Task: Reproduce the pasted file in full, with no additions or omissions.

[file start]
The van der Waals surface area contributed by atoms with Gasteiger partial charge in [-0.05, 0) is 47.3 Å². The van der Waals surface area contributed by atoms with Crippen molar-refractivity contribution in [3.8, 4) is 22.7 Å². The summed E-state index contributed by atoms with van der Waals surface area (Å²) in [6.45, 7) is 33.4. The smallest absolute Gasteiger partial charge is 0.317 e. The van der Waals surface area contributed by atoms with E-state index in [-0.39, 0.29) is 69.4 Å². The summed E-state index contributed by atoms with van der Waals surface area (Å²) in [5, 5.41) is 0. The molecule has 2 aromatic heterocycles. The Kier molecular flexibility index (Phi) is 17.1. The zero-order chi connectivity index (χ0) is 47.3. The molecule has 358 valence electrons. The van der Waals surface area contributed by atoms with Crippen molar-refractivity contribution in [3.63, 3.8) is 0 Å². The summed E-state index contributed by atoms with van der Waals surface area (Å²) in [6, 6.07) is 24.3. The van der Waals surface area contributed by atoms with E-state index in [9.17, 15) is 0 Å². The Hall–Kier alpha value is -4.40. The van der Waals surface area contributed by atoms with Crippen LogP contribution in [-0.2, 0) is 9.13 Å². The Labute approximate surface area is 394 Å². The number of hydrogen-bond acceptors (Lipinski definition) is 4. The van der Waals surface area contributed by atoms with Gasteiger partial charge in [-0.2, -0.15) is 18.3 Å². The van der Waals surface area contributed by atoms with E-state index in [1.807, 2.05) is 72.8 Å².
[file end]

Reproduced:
The van der Waals surface area contributed by atoms with Gasteiger partial charge in [-0.05, 0) is 47.3 Å². The van der Waals surface area contributed by atoms with Crippen molar-refractivity contribution in [3.8, 4) is 22.7 Å². The summed E-state index contributed by atoms with van der Waals surface area (Å²) in [6.45, 7) is 33.4. The smallest absolute Gasteiger partial charge is 0.317 e. The van der Waals surface area contributed by atoms with E-state index in [-0.39, 0.29) is 69.4 Å². The summed E-state index contributed by atoms with van der Waals surface area (Å²) in [5, 5.41) is 0. The molecule has 2 aromatic heterocycles. The Kier molecular flexibility index (Phi) is 17.1. The zero-order chi connectivity index (χ0) is 47.3. The molecule has 358 valence electrons. The van der Waals surface area contributed by atoms with Crippen molar-refractivity contribution in [3.63, 3.8) is 0 Å². The summed E-state index contributed by atoms with van der Waals surface area (Å²) in [6, 6.07) is 24.3. The van der Waals surface area contributed by atoms with E-state index in [9.17, 15) is 0 Å². The Hall–Kier alpha value is -4.40. The van der Waals surface area contributed by atoms with Crippen LogP contribution in [-0.2, 0) is 9.13 Å². The Labute approximate surface area is 394 Å². The number of hydrogen-bond acceptors (Lipinski definition) is 4. The van der Waals surface area contributed by atoms with Gasteiger partial charge in [-0.2, -0.15) is 18.3 Å². The van der Waals surface area contributed by atoms with E-state index in [1.807, 2.05) is 72.8 Å².